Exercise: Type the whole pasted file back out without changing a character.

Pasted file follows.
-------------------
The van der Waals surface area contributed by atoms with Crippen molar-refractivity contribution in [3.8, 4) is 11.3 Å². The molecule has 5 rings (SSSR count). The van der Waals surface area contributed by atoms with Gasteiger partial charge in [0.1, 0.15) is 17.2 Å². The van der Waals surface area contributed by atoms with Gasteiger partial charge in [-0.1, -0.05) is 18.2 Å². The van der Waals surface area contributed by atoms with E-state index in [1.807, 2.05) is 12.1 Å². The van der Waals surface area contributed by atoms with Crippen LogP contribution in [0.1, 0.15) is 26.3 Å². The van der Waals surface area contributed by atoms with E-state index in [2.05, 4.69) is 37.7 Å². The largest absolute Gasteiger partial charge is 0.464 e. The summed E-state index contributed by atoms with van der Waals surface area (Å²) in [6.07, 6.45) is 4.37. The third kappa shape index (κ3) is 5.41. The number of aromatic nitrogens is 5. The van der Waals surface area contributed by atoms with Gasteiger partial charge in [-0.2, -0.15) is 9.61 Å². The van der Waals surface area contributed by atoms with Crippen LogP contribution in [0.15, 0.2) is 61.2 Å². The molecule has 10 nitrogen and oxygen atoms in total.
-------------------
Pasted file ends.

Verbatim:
The van der Waals surface area contributed by atoms with Crippen molar-refractivity contribution in [3.8, 4) is 11.3 Å². The molecule has 5 rings (SSSR count). The van der Waals surface area contributed by atoms with Gasteiger partial charge in [0.1, 0.15) is 17.2 Å². The van der Waals surface area contributed by atoms with Gasteiger partial charge in [-0.1, -0.05) is 18.2 Å². The van der Waals surface area contributed by atoms with E-state index in [1.807, 2.05) is 12.1 Å². The van der Waals surface area contributed by atoms with Crippen LogP contribution in [0.1, 0.15) is 26.3 Å². The van der Waals surface area contributed by atoms with E-state index in [2.05, 4.69) is 37.7 Å². The largest absolute Gasteiger partial charge is 0.464 e. The summed E-state index contributed by atoms with van der Waals surface area (Å²) in [6.07, 6.45) is 4.37. The third kappa shape index (κ3) is 5.41. The number of aromatic nitrogens is 5. The van der Waals surface area contributed by atoms with Gasteiger partial charge in [-0.2, -0.15) is 9.61 Å². The van der Waals surface area contributed by atoms with Crippen LogP contribution in [0.15, 0.2) is 61.2 Å². The molecule has 10 nitrogen and oxygen atoms in total.